Saturday, July 15, 2017

Two heroin addicts went out for lobster rolls and a movie

Yesterday two heroin addicts went out for lobster rolls and to a movie. No one dies in this story.

There was a point in my life when every cent went to dope. Every fucking cent. I would sit on the sidewalk when my hustle was weak. I would beg for change (fuck some food) to scrape up enough money for a bag that I knew would do nothing but barely get the sick off. Then I would have to do it all over again. Work was completely out of the question when your habit is THIS BIG. It also would take me 1-2 hour on occasion to find a usable vein. Using was an all encompassing endeavor. This isn't every one's story. This is just my story.

Enter into my life a friend. Now, dear readers, we all know how isolated your average opioid user is, even if they are sober. I am not sure what it is about our taste for the opioids but we are an intelligent bunch that tends to run on the sensitive loner side. How many of us like to read books more than go out or watch a good movie over deal with people. We struggle with the outside world. For many of us, opioids are the initial lubricant for socialization that spirals into never leaving our rooms. At many years "clean" or whatever the term you want to use it, I did not think I would meet a new friend. My friends have died/left/moved relapsed. I thought that game was over. I was wrong.

I made a friend ( a few in fact) at 46 years old when I took the plunge, left my insulated over scheduled world last year. I went on book events for "The Big Fix". I spoke about harm reduction. I got out of my shell. It was scary as fuck but I did it. I got to meet some of y'all around the country. It was lovely. It was inspiring. It changed me. I did not want to be caught in the social isolation bubble again.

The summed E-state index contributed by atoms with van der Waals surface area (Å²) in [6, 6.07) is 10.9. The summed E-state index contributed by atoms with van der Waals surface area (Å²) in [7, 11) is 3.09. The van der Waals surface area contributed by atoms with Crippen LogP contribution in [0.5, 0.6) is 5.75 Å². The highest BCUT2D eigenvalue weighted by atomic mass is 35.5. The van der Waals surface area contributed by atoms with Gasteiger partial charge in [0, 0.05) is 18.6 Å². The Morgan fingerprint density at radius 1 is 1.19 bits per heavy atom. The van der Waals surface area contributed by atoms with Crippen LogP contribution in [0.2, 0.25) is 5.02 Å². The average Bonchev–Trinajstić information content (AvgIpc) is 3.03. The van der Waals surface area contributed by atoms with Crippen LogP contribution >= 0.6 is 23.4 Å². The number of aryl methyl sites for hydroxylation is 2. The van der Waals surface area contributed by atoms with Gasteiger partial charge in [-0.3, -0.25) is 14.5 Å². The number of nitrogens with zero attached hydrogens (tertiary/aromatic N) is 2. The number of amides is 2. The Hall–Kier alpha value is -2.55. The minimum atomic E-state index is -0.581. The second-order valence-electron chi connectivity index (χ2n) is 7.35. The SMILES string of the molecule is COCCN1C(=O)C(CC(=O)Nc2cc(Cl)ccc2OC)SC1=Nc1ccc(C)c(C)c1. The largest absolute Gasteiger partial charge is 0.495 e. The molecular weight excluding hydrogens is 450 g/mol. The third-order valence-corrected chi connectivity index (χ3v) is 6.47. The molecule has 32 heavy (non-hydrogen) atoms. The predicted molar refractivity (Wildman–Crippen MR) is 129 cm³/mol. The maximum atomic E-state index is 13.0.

Fast forward to yesterday. I went with my best friend to get lobster rolls and see a movie. Seems simple but to be in a place in my life where I can not only do whatever the fuck I want (within reason) because I am not using and have the money AND be able to do that with another human is pretty monumental. For him as well. It was kind of magical really. What was more magical was walking through the city we both love without having to cop anything beside a slurpee.



2 comments:

  1. Thanks Tracey! We need more sentimentalities along these lines! The mindset that comes with hard work in recovery is the anchor at the other side of the tunnel, and the words that stem from it are the life rope to all those who are lost and all those working hard everyday to maintain recovery.

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  2. I am very touched by this. Thank you!

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